Lean on me is the title of a popular song by Bill Withers. It is also great advice for Recycled Moms and the children in their care. Indeed our little ones lean on us for love, support, life lessons and love. We are a huge oak tree in their eyes, one that stands strong and steady throughout storms. They know nothing of the tears we weep in the wee hours of the morning or the weariness that so often overtakes us.
Yet we continue on because this is a sacred journey, it is a pilgrimage and we sojourners on a path we never chose. How can we be strong for our little ones? We must have support. The tree in the photograph is leaning and it is hard to believe the thing remains upright. But it has roots that are anchored deep into the ground. Those roots are the support system.
One root we can grow is Parental Resilience. This is one of the five Protective Factors taught by child abuse prevention organizations. Life and child rearing is full of crisis and stress. Parents who are resilient and flexible have an inner core of strength, the ability to bounce back. I call it being a Weeble. Do you remember those little toys that fall over but immediately pop back up? The song was “Weebles wobble but don’t fall down.” That is the definition of Parental Resilience.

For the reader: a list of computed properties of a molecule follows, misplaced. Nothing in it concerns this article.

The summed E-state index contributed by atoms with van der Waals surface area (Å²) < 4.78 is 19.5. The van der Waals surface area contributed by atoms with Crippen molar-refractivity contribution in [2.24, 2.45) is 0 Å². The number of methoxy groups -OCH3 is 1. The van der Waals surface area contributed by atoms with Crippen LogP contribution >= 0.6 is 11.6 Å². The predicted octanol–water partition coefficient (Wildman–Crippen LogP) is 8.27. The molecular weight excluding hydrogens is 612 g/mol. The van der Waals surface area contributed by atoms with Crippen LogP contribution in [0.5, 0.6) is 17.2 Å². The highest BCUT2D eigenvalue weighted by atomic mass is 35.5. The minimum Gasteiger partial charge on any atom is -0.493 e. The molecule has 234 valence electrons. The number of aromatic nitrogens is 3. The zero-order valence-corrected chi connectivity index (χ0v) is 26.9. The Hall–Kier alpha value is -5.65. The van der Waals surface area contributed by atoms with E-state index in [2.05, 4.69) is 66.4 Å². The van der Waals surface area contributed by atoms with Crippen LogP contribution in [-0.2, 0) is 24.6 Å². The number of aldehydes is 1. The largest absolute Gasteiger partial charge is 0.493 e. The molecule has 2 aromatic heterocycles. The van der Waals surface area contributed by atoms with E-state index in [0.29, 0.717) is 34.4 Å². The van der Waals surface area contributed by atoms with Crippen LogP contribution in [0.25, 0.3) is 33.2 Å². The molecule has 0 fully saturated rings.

Few of us reach adulthood in one piece. Childhood stresses and crises such as abuse, poverty and the like often injure people so we become brittle and not resilient. Then the pressures of being the responsible person create more fractures in that fragile shell placed around our emotions. The ability to cope becomes further reduced when a person is faced with marital conflicts, employment issues, special needs children and a thousand other problems parents must deal with on a daily basis.
Learning about parental resilience and building a firm foundation on this protective factor increases the possibility of good outcomes for oneself and for the children in our care. How do we increase parental resilience? There are four basic levels:
- The Individual
- The Family
- The School
- The Community
While it optimally begins in childhood, parental resilience is often never established at that critical time but one must learn it while in the trenches of parenthood. Fostering positive attachments with children is a stepping stone to other strategies in coping. While teaching children to build resilience parents increase their own. Take time to:
- Eat Well
- Rest and Sleep Well
- Celebrate Milestones
- Sing and Play with Children
- Respond to Your Own Needs
- Make Friends
- Develop and Maintain a Daily Routine
- Remember You Do Many Things Right
- Keep a Journal (letting it all out on paper reduces stress)
There are many more ways to develop and grow parental resilience. Most of them connect with other Protective Factors. We will be discussing those in the next few weeks as I present a new Factor each week. Leave a comment with questions or requests for other information. Thanks. Have a great Recycled day!